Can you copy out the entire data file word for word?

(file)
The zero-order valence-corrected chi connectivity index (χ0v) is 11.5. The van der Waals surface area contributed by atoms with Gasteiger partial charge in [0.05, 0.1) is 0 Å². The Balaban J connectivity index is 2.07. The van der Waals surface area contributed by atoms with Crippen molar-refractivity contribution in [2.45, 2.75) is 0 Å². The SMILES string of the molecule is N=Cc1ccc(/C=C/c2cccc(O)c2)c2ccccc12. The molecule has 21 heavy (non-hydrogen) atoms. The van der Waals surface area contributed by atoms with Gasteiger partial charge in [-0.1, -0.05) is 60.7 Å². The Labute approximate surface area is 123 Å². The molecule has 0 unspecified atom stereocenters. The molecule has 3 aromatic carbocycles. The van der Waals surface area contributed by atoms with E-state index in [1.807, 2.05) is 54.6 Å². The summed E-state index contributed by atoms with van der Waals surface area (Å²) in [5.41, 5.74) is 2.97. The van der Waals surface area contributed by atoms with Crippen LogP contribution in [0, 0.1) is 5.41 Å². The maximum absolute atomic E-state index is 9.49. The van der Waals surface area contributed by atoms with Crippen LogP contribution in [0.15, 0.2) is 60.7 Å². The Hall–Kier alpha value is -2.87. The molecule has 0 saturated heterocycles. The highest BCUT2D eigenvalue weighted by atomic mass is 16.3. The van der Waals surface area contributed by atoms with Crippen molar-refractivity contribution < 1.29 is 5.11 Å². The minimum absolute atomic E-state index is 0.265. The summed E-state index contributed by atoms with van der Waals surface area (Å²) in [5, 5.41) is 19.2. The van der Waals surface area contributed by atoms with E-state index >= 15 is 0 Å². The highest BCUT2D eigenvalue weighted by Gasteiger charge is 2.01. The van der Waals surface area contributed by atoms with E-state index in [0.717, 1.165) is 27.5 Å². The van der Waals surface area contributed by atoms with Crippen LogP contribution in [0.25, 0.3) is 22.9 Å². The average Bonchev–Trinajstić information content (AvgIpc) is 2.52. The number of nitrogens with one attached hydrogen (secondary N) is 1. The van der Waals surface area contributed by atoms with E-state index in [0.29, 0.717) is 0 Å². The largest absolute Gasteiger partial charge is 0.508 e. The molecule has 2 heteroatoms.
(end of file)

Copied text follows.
The zero-order valence-corrected chi connectivity index (χ0v) is 11.5. The van der Waals surface area contributed by atoms with Gasteiger partial charge in [0.05, 0.1) is 0 Å². The Balaban J connectivity index is 2.07. The van der Waals surface area contributed by atoms with Crippen molar-refractivity contribution in [2.45, 2.75) is 0 Å². The SMILES string of the molecule is N=Cc1ccc(/C=C/c2cccc(O)c2)c2ccccc12. The molecule has 21 heavy (non-hydrogen) atoms. The van der Waals surface area contributed by atoms with Gasteiger partial charge in [-0.1, -0.05) is 60.7 Å². The Labute approximate surface area is 123 Å². The molecule has 0 unspecified atom stereocenters. The molecule has 3 aromatic carbocycles. The van der Waals surface area contributed by atoms with E-state index in [1.807, 2.05) is 54.6 Å². The summed E-state index contributed by atoms with van der Waals surface area (Å²) in [5.41, 5.74) is 2.97. The van der Waals surface area contributed by atoms with Crippen LogP contribution in [0, 0.1) is 5.41 Å². The maximum absolute atomic E-state index is 9.49. The van der Waals surface area contributed by atoms with Crippen LogP contribution in [0.15, 0.2) is 60.7 Å². The Hall–Kier alpha value is -2.87. The molecule has 0 saturated heterocycles. The highest BCUT2D eigenvalue weighted by atomic mass is 16.3. The van der Waals surface area contributed by atoms with Crippen molar-refractivity contribution < 1.29 is 5.11 Å². The minimum absolute atomic E-state index is 0.265. The summed E-state index contributed by atoms with van der Waals surface area (Å²) in [5, 5.41) is 19.2. The van der Waals surface area contributed by atoms with E-state index >= 15 is 0 Å². The highest BCUT2D eigenvalue weighted by Gasteiger charge is 2.01. The van der Waals surface area contributed by atoms with E-state index in [0.717, 1.165) is 27.5 Å². The van der Waals surface area contributed by atoms with Crippen LogP contribution in [0.25, 0.3) is 22.9 Å². The average Bonchev–Trinajstić information content (AvgIpc) is 2.52. The number of nitrogens with one attached hydrogen (secondary N) is 1. The van der Waals surface area contributed by atoms with E-state index in [0.29, 0.717) is 0 Å². The largest absolute Gasteiger partial charge is 0.508 e. The molecule has 2 heteroatoms.